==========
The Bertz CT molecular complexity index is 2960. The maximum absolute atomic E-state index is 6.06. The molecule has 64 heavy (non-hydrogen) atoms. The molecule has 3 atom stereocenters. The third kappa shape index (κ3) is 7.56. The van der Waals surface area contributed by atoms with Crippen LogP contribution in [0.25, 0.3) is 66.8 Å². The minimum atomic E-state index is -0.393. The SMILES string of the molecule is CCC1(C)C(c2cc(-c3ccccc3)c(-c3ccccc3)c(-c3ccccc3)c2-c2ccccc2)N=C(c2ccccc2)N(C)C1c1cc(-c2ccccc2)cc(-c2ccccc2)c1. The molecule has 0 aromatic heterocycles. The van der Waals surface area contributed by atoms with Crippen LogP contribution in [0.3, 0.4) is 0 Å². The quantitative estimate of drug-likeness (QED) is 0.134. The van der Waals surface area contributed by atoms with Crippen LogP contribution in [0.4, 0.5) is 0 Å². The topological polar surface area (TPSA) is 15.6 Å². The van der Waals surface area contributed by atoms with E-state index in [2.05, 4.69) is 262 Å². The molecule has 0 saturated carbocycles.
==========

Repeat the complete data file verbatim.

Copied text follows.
The Bertz CT molecular complexity index is 2960. The maximum absolute atomic E-state index is 6.06. The molecule has 64 heavy (non-hydrogen) atoms. The molecule has 3 atom stereocenters. The third kappa shape index (κ3) is 7.56. The van der Waals surface area contributed by atoms with Crippen LogP contribution in [0.25, 0.3) is 66.8 Å². The minimum atomic E-state index is -0.393. The SMILES string of the molecule is CCC1(C)C(c2cc(-c3ccccc3)c(-c3ccccc3)c(-c3ccccc3)c2-c2ccccc2)N=C(c2ccccc2)N(C)C1c1cc(-c2ccccc2)cc(-c2ccccc2)c1. The molecule has 0 aromatic heterocycles. The van der Waals surface area contributed by atoms with Crippen LogP contribution in [0.3, 0.4) is 0 Å². The quantitative estimate of drug-likeness (QED) is 0.134. The van der Waals surface area contributed by atoms with Crippen LogP contribution in [0.4, 0.5) is 0 Å². The topological polar surface area (TPSA) is 15.6 Å². The van der Waals surface area contributed by atoms with E-state index in [2.05, 4.69) is 262 Å². The molecule has 0 saturated carbocycles.